LAGOS/LONDON, Aug 28 (Reuters) – A doctor in Nigeria’s oil hub of Port Harcourt has died from Ebola after treating a contact of a Liberian-American man who was the first recorded case of the virus in Africa’s most populous country, the Health Ministry said on Thursday.
Health Minister Onyebuchi Chukwu said in a statement that the doctor fell ill after treating a patient who was a contact of Patrick Sawyer, who died from Ebola in Lagos after flying in from Liberia last month.
The death in Port Harcourt brings the number of Ebola fatalities in Nigeria to 6, all of whom were direct or indirect contacts of Sawyer.
The man who infected the doctor in Port Harcourt had “evaded our surveillance team in the last week of July” in Lagos, Chukwu said. He has since recovered and has been discharged after testing negative for the virus.
However, a World Health Organization official told journalists in Geneva on Thursday that it was not confirmed that the doctor died of Ebola and that a WHO team flew out two days ago to Port Harcourt to assess the case.
The total number of recorded Ebola cases in Nigeria had risen by two to 15, Chukwu said, the other one being the wife of the deceased doctor. She was showing Ebola symptoms and test results were being awaited, he said.
The U.N. health agency said on Thursday that the Ebola epidemic in West Africa could infect more than 20,000 people and that almost half a billion dollars would be needed to overcome the outbreak.
The total death toll stood at 1,552 as of Aug. 26., with 3,069 cases having been reported in the outbreak. The WHO has said the actual number in Guinea, Sierra Leone, Liberia and Nigeria could already be two to four times higher.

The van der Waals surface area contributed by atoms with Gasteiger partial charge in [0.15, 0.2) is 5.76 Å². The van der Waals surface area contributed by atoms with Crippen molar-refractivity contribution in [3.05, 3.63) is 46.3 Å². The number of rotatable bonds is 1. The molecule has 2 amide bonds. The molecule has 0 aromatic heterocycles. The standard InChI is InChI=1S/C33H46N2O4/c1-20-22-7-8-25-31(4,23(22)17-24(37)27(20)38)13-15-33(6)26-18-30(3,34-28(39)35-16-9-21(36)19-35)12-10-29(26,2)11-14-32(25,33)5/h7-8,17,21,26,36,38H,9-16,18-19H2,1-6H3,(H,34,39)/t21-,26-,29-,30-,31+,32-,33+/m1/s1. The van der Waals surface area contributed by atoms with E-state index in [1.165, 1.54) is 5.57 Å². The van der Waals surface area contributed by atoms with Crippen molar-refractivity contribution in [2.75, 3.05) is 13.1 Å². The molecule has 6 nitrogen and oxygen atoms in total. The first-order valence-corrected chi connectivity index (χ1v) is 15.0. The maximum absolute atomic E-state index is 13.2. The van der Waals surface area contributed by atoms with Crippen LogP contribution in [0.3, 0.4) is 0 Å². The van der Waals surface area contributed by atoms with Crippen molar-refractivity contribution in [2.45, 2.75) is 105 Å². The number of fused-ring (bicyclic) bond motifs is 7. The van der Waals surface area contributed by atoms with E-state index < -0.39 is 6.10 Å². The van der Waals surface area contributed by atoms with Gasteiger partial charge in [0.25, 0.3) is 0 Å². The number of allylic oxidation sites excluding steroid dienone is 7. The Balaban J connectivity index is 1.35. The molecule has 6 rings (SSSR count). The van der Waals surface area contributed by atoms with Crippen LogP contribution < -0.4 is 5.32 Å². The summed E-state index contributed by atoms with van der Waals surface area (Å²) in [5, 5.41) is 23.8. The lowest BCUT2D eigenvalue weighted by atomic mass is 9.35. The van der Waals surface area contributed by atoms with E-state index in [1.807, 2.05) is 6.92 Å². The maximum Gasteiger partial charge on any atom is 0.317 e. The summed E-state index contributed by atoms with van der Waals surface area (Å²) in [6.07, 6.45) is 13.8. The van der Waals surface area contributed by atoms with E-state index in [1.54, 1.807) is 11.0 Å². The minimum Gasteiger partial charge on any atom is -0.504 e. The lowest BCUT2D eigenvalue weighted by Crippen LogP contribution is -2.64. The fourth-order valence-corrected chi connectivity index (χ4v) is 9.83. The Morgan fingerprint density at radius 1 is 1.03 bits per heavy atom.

The doctor’s death in Port Harcourt came two days after Chukwu said authorities had “thus far contained” the Ebola outbreak in Africa’s largest economy, with only one case left.
Port Harcourt lies at the heart of Nigeria’s two million barrels per day oil industry, Africa’s biggest, and is a hub for expatriate workers in major international oil companies, including Royal Dutch Shell, ENI, Total and Exxonmobil.
Nwomeh said 70 people who had been in contact with the doctor were now under surveillance in the city.
OIL OPERATIONS IMPACT
It was not immediately clear what impact the arrival of Ebola would have on oil operations. The majors have historically been comfortable with a fair degree of risk in the oil producing Niger Delta, including attacks on oil installations and kidnappings of expatriates.
A spokesman for leading operator Royal Dutch Shell in London said the firm was “monitoring the Ebola outbreak very closely, and liaising with health authorities on the steps being taken to contain the disease.”
The only actions he wished to make public were a “health education campaign for staff and contractors.”
Shell also said it had advised against non-essential travel to Nigeria.
Two oil traders in Europe said there were some government restrictions on shippers bound for some of the countries in the region and insurance risk premiums had gone up slightly, but otherwise business was continuing as normal.
A shipping source and an oil trader in London both said there were no restrictions on vessels carrying oil from Nigeria, but that some tankers have instructions relating to crews. A Nigeria-based oil trader from a major international trading house also said nothing had changed.
“While major disruption to oil production appears unlikely, any further spread of Ebola … is likely to cause serious operational challenges,” including travel restrictions, said Roddy Barclay of Control Risks.
“Crew changes and vessel port calls will also face disruption due to potential restrictions on onward travel.” (Writing by Tim Cocks; Editing by Raissa Kasolowsky)
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